By contrast, the Times headlined its May 22, 2001, report (retrieved from the Nexis database) on Bush's commencement address at Yale University "Self-deprecating Bush tells graduates of his debt to Yale." In the body of the article, the Times reported, "In a commencement speech to graduating seniors, some of whom booed him, Mr. Bush joked about his reputation as a partier and an intellectual lightweight," and further reported, "While the president was speaking, dozens of seniors held up yellow signs expressing their disapproval." The Associated Press reported that while Bush accepted an honorary degree, "hundreds of graduating students" were "booing and holding small protest signs." Several other newspapers' May 22, 2001, reports on Bush's Yale commencement address used headlines that highlighted the protests. The Washington Post used the headline "Bush Embraces Yale In Graduation Speech; President Gets Cool Reception at Alma Mater," USA Today used the headline "Yale crowd a tough one for Bush," and The New York Times used the headline, "Bush Returns to Yale, but Welcome Is Not All Warm."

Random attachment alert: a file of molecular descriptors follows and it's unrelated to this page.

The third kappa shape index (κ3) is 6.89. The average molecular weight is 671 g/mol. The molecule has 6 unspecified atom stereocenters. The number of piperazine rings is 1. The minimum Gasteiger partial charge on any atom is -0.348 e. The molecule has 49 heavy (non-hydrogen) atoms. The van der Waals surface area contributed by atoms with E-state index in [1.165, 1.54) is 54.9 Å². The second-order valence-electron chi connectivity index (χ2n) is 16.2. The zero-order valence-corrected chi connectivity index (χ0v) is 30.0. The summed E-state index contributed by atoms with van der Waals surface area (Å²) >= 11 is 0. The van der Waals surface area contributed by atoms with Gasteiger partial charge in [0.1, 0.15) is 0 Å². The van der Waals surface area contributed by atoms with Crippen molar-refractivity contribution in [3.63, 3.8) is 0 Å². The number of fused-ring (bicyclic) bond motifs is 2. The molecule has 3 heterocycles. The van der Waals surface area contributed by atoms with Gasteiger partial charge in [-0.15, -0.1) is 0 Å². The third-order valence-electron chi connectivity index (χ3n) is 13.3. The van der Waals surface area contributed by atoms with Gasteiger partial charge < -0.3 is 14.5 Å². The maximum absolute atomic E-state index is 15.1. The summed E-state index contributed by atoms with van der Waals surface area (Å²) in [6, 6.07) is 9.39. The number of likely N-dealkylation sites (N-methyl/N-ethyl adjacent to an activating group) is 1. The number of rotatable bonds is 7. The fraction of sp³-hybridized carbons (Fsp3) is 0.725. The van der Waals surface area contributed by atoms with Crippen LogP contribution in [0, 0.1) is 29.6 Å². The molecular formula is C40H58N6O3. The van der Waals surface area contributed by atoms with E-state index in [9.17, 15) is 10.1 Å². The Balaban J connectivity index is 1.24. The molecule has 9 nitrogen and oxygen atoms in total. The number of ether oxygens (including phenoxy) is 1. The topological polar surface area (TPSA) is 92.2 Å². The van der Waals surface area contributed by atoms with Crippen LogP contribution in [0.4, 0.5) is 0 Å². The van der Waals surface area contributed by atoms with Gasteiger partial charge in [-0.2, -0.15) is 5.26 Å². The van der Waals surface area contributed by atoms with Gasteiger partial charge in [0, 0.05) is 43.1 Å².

Further, The Washington Times headlined a May 21, 2005, article on Bush's commencement address at the Christian-affiliated Calvin College "Bush praises faith-based activism." As the Times reported in its article, Bush's Calvin address was also protested:
The president's visit to the liberal arts college became controversial when a third of the college's faculty signed a letter published yesterday in the Grand Rapids Press that said: "As Christians, we are called to be peacemakers and to initiate war only as a last resort. We believe your administration has launched an unjust and unjustified war in Iraq."
Another letter signed by about 800 students, faculty and alumni ran Friday. It said: "In our view, the policies and actions of your administration, both domestically and internationally over the past four years, violate many deeply held principles of Calvin College."
Only a handful of students showed up to protest the president's address at the 4,000-student school. The students had also planned to wear armbands -- yellow for peace, green for the environment and pink for tolerance -- but, in a survey of the 875 graduates as they accepted their diplomas, just a few sported the bands.
Indeed, on May 17, 2005, the Times ran an article on the commencement address headlined "College ad to protest Bush visit: Professors criticize policies of commencement speaker."